By Olivia Bousquet
On February 24, Russian troops invaded Ukraine. According to the New York Times, Russia’s active military size is eight times larger than Ukraine’s — 900,000 members compared to 170,000. Ukraine left the Soviet Union in 1991 and declared independence. The small country, which is slightly smaller than Texas, borders Russia. Russian troops are gaining ground along the Russian and Belarusian borders, pushing toward the Capitol, Kyiv.
While the United States refuses to get the military involved and citizens here are affected by increased gasoline prices instead of bombings, some students at SUNY Plattsburgh are worried about their friends and families near the war.
Anna Khojashvilli, an international student from Georgia, which borders Russia and the Black Sea, noticed the parallels from the invasion of Ukraine to the invasion of her home country. Her mother is a refugee, whose city was annexed by Russia in 2008. Her mother, father, brother and grandmother are currently living in Georgia, which is under 20% Russian occupation, and could become a target after Ukraine.
“The least I can do is just spread awareness, so the same thing doesn’t happen,” Khojashvilli said. “Because in Georgia, that cost us a lot of territory and a lot of people and a lot of lives. I just don’t want to see that repeat for Ukraine. We’ve always been friends with Ukraine. I have friends in Ukraine, who are currently suffering from all this.”
Khojashvilli missed classes since the start of the invasion. She attempted to go once, but had a panic attack during it. She is checking her phone constantly on updates of the war and messages from friends and family. While she tries to spread awareness through Instagram posts and fliers, she feels “alienated” and “exhausted” from SUNY Plattsburgh’s environment.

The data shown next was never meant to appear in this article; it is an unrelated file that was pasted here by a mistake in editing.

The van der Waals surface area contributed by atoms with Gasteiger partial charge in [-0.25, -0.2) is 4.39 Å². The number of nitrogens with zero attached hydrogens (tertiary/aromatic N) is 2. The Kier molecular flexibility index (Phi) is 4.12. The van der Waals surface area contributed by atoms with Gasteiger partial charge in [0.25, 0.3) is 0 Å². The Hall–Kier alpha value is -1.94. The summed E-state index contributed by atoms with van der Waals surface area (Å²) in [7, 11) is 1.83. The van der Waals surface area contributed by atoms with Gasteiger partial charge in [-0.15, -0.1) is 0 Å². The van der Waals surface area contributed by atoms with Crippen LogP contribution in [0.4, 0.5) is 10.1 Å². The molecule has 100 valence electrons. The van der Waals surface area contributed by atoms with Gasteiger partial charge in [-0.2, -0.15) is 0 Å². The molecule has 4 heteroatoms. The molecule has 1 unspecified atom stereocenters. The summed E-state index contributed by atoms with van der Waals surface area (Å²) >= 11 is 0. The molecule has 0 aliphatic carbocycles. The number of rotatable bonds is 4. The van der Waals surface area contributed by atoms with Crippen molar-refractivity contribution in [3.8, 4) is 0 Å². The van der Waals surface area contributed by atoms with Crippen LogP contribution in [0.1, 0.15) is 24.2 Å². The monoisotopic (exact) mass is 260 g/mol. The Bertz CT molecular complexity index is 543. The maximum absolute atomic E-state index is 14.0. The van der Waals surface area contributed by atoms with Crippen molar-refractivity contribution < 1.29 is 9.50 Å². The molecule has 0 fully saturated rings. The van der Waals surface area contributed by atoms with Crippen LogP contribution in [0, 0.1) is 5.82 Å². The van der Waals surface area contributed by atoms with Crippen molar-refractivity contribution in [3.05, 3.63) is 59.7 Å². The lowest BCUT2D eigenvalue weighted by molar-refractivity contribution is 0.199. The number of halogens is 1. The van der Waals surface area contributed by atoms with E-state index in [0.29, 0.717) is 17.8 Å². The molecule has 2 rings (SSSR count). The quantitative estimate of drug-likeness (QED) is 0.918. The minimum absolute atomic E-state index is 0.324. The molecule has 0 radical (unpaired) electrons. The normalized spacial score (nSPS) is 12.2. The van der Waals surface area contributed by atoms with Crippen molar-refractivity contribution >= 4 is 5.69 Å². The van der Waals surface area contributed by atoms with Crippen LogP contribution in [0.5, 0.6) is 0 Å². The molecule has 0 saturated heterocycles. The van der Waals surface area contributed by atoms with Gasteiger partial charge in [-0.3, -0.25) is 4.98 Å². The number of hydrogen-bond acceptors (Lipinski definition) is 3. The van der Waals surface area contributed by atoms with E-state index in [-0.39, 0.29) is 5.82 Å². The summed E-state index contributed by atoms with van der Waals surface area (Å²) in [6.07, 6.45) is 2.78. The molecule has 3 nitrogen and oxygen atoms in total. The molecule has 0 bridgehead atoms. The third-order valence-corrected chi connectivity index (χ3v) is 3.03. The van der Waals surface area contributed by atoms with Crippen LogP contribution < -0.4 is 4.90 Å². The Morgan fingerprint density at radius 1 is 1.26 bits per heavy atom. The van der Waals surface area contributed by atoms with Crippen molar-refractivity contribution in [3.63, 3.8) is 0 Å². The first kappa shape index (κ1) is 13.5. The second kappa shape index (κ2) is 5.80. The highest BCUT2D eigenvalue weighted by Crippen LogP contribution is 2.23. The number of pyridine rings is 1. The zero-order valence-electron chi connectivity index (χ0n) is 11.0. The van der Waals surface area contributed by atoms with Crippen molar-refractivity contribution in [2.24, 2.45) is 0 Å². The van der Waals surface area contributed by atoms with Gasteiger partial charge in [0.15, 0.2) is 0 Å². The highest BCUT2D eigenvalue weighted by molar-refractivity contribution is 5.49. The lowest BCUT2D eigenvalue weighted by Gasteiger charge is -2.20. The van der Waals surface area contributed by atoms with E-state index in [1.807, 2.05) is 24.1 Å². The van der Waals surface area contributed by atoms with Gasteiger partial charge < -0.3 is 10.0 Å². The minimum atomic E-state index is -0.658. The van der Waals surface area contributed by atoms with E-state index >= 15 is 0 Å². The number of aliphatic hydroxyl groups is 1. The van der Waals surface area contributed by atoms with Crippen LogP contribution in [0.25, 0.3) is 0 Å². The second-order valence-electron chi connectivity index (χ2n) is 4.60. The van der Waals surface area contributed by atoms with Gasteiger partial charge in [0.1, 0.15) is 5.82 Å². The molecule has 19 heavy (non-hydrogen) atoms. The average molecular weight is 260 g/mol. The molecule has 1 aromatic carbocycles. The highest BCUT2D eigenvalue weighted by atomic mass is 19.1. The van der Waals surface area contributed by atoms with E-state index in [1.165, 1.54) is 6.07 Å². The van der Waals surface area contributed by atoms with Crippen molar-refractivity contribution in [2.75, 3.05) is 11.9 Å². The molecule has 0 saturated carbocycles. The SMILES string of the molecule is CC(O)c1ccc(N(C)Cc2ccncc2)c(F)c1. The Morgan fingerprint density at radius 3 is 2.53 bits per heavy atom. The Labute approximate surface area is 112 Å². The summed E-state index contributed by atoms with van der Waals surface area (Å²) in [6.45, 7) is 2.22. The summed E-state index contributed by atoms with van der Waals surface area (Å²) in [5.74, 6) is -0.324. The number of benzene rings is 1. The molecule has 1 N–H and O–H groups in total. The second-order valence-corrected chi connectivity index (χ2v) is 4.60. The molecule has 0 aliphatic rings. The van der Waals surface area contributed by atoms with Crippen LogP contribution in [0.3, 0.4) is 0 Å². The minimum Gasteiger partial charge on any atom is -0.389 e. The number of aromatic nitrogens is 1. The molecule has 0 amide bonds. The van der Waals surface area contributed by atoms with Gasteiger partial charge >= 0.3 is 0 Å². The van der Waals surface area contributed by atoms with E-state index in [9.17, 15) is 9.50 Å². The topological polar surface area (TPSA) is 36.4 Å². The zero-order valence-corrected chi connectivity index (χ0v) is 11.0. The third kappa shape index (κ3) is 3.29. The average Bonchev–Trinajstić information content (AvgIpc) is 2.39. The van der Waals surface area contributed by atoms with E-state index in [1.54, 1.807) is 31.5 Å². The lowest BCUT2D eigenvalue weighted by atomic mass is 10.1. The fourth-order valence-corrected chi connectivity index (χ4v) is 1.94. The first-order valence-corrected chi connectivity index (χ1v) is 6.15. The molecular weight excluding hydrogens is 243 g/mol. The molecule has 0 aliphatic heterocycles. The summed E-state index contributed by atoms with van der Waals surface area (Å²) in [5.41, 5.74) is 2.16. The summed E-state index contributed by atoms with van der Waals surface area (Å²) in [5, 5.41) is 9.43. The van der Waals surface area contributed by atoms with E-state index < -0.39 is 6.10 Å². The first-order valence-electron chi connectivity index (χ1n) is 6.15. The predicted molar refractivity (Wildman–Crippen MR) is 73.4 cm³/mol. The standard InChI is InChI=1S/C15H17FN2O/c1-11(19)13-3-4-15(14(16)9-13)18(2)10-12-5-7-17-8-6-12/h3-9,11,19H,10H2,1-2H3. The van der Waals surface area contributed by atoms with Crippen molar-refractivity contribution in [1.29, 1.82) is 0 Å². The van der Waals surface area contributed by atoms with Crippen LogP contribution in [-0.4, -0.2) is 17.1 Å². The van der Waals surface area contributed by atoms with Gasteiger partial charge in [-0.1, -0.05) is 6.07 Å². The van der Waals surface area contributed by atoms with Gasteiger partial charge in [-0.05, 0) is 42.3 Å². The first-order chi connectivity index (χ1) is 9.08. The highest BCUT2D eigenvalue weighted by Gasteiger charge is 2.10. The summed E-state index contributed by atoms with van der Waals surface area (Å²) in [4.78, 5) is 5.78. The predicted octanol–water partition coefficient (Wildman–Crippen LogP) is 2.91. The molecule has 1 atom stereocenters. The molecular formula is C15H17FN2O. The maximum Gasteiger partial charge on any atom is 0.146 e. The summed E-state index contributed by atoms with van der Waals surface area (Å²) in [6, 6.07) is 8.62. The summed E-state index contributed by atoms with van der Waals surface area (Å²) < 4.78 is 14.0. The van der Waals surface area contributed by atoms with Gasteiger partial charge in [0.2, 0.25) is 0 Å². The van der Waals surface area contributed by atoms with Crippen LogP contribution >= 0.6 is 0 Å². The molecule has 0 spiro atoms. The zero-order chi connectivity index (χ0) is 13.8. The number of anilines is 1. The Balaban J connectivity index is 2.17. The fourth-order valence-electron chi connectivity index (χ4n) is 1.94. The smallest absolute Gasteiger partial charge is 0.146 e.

“It’s so much to go out of that space because I’m only digitally present in those spaces [talking with friends and loved ones directly affected by the war], and when I go out of there and go to class and see people talking about bullshit like ‘Oh my god, Euphoria season two finale,’” Khojashvilli said. “How are you so out of touch with this? This is affecting every single part of my life right now.”
She said people can be “insensitive” to the war in Ukraine. Russian President Vladamir Putin posted on Instagram March 2 a picture with French President Emmanuel Macron. One of the most liked comments posted by @claudiarain_ read, “vladdy daddy this isn’t like you.” Khojashvilli wants people to realize how insensitive it is to joke about an issue affecting so many people, and because of this, it’s been “really hard to communicate this with anyone in here.”
Khojashvilli wished the school would do more in support of Ukraine. She mentioned friends on other campuses that participated in solidarity walks and donation drives for the people of Ukraine.
On the day of the invasion at 2:48 p.m., President Alexander Enyedi sent an email out to students, saying that the campus’ thoughts are with Ukraine. “Consistent with our core values, SUNY Plattsburgh will always prioritize and enforce the fundamental human and civil rights of all on our campus,” the email stated. It also mentioned contacting counseling services or the Global Education Office (GEO) for support.